This is shown, firstly, by talking to “bindle stiffs”, she really has no one else to go to and so resulted to what comes across to be the lowest people on the ranch. This is another clear sign of her desperation and of “ache for attention” that she feels inside. But the quote also shows her loneliness and defeat when she states that there “ain’t nobody else”, seemingly illustrating that there really is no one else that will listen to her talk. Curley’s wife can also be compared to Crooks because both characters suffer a great deal of prejudice from the other people on the ranch. Crooks often talks about his loneliness and how that the more lonely people get the more “mean” and “sick” they become.
A guy goes nuts if he ain't got nobody. I tell ya a guy gets too lonely an' he gets sick,", when talking about himself, Lennie, and George (Steinbeck 72-73). The alienation that was portrayed through the characters was only portrayed because each character had to undergo different circumstances. An example of this can be observed through learning about the different characters; Curley's wife was the only woman on the ranch, Crooks was the only black man on the ranch, and George was the only one who had to care for a mentally challenged man. Curley's wife was treated with injustice due to the fact that she was the only female on the ranch and because she had no one to converse with.
The theme that exemplified the most in the novel was the theme of loneliness, which took apart Curley’s wife. The quote by Mother Teresa relates to Curley’s wife because she went through many downfalls with her situation in the story and because many things become grudging. Loneliness is something that will make people go into depression because first and for most they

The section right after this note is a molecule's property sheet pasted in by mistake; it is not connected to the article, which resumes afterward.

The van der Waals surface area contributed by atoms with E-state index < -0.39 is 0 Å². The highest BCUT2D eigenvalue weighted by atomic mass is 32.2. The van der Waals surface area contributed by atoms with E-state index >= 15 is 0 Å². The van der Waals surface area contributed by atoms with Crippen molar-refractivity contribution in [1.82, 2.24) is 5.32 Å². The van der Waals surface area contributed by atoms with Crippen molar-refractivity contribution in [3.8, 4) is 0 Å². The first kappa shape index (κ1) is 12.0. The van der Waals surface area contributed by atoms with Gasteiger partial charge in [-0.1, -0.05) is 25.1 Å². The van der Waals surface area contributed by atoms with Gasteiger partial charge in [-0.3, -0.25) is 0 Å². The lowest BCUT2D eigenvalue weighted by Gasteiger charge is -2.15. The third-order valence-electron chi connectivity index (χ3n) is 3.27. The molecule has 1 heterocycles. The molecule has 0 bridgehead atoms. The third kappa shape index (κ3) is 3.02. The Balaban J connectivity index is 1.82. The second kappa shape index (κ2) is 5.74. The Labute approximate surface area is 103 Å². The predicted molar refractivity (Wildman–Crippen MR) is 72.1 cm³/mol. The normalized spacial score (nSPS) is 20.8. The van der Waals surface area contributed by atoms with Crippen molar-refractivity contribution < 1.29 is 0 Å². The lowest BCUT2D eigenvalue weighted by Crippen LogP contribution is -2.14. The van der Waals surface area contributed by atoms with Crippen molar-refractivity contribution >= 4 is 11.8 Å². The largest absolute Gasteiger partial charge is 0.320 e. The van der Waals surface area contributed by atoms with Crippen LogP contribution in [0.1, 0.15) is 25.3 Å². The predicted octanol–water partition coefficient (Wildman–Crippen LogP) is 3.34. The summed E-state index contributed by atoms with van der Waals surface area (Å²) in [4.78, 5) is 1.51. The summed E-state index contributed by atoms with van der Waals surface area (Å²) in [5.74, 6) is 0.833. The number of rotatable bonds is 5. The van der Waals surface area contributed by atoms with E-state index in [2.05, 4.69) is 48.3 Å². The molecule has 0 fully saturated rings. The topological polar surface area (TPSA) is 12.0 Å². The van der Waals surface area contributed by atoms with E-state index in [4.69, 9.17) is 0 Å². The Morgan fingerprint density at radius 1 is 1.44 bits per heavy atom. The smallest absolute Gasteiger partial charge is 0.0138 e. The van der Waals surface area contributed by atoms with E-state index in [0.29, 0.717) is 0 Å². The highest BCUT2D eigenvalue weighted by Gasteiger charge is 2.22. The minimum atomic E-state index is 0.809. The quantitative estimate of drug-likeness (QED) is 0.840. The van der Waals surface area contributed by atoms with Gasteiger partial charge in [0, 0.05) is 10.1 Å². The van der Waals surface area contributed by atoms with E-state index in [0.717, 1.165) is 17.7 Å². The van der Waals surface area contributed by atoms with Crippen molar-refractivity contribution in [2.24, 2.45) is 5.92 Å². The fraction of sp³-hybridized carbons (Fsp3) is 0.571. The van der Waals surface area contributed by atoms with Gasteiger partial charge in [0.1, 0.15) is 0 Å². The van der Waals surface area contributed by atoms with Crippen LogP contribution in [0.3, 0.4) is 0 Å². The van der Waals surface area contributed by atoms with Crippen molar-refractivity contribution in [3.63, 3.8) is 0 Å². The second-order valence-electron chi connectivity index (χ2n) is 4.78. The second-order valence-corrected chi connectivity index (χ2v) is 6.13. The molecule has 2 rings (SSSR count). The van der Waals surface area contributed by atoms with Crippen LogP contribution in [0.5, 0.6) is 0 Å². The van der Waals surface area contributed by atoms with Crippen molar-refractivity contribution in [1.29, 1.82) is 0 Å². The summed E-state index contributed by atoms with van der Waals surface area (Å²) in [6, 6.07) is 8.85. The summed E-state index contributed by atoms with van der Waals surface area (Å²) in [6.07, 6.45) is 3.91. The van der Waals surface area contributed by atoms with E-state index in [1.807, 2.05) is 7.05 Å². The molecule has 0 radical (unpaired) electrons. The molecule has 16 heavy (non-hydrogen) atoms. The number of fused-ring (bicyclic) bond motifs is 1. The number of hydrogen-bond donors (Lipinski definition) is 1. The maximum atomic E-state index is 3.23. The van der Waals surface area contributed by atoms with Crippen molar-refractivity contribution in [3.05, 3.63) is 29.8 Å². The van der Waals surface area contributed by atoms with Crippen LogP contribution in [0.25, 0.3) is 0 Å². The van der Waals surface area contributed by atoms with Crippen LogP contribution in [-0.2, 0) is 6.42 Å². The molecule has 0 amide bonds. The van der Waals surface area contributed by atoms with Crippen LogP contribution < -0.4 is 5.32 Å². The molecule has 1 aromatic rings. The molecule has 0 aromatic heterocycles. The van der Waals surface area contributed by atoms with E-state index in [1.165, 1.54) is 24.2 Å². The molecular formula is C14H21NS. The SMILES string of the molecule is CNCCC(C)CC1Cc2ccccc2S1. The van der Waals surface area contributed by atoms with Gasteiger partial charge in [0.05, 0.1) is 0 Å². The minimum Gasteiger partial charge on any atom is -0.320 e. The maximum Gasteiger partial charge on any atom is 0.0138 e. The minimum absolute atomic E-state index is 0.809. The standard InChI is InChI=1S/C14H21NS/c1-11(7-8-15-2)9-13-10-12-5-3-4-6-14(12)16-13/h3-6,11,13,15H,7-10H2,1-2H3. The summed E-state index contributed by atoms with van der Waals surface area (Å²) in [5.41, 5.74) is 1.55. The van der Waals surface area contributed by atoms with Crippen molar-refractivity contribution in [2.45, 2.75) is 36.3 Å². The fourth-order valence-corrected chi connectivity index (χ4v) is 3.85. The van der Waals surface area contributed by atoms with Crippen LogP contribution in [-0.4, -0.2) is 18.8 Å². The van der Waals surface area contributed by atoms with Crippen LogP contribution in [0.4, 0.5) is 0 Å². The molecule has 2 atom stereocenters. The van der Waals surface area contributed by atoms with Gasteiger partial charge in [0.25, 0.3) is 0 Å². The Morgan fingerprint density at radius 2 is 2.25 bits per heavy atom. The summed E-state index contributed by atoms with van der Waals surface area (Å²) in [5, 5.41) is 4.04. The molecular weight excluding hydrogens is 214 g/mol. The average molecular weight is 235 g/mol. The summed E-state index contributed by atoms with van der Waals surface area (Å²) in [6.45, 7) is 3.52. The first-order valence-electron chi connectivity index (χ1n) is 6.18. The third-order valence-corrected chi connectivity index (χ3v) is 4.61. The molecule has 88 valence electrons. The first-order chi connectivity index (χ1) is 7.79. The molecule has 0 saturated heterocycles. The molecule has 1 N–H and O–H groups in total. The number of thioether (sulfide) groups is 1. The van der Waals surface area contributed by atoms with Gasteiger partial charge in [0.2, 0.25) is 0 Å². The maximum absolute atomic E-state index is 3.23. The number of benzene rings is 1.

The only reason she is always lonely is for the way her husband Curly treats her and how he really doesn’t satisfy her for things and is never really around. Curley’s wife although she is married to Curly it is very rare you see them together on the ranch this could be a reason also. Steinbeck
As the only woman on the ranch, Curley’s wife is lonely and sad ”why can’t i talk to you? I never get to talk to nobody. I get awful lonely”. Slim: Slim was one of the most special characters in of mice and men. Without Slim, John Steinbeck's book would not have had the same effect.
Curley’s wife is a character in ‘Of Mice and Men’ who is initially perceived as flirtatious and promiscuous however as the novel unfolds so does her personality and we begin to understand why she acts the way she does. Much of her behaviour can be traced back to the effects sexism had on women in America in the 1930s. She is lonely, with no other women on the ranch to relate to; her dreams have been lost and buried due to conformity and her final attempt at friendship with Lennie who she sees as someone with boundaries like herself ends in fatality. The phrase ‘lonely in a crowd’ is one that springs to mind when discussing Curley’s wife, she is surrounded by people but just can’t seem to find the attention she desires. When we are primarily introduced to her we can sense she may cause trouble among the men.
She came from a very poor family and she strived to get where she is today. Lately she has begun feeling stressed out and depressed in her life. She feels as if everything is going in the wrong direction. Emily has a husband who verbally, emotionally and physically abuses her. She loves him so much but she is getting sick to the point she feels that life means nothing to her.
The readers can tell she hates her house and poverty when she points out her house to Sister Superior and she “started to cry” (45). Sister Superior even felt “sorry” for Esperanza for having pointed out her house that “even the raggedy men are ashamed to go into” (45). Esperanza even
Curley’s Wife is the only woman on the entire ranch, and Curley is a very temperamental man, so as to not upset him, no one talks to her. Every time she tries to have a conversation with one of the men, they avoid her at all costs. While Lennie is trying to escape from her, “Why can’t I talk to you? I never get to talk to nobody. I get awful lonely.” (86).
Curley’s wife is the only woman on the ranch and has no-one who will talk to her – including her husband. Her sexuality isolates her from the other characters. She is bored and lonely, but her attempts to engage the attention of the men on the ranch only serve to push them further away from her. She has already given up on her dream of a better life as a movie star and appears to hang her hopes on any man who will listen, as Lennie appears to. For one, Curley's wife is the only woman on the ranch and the only prominent female character in the entire novel.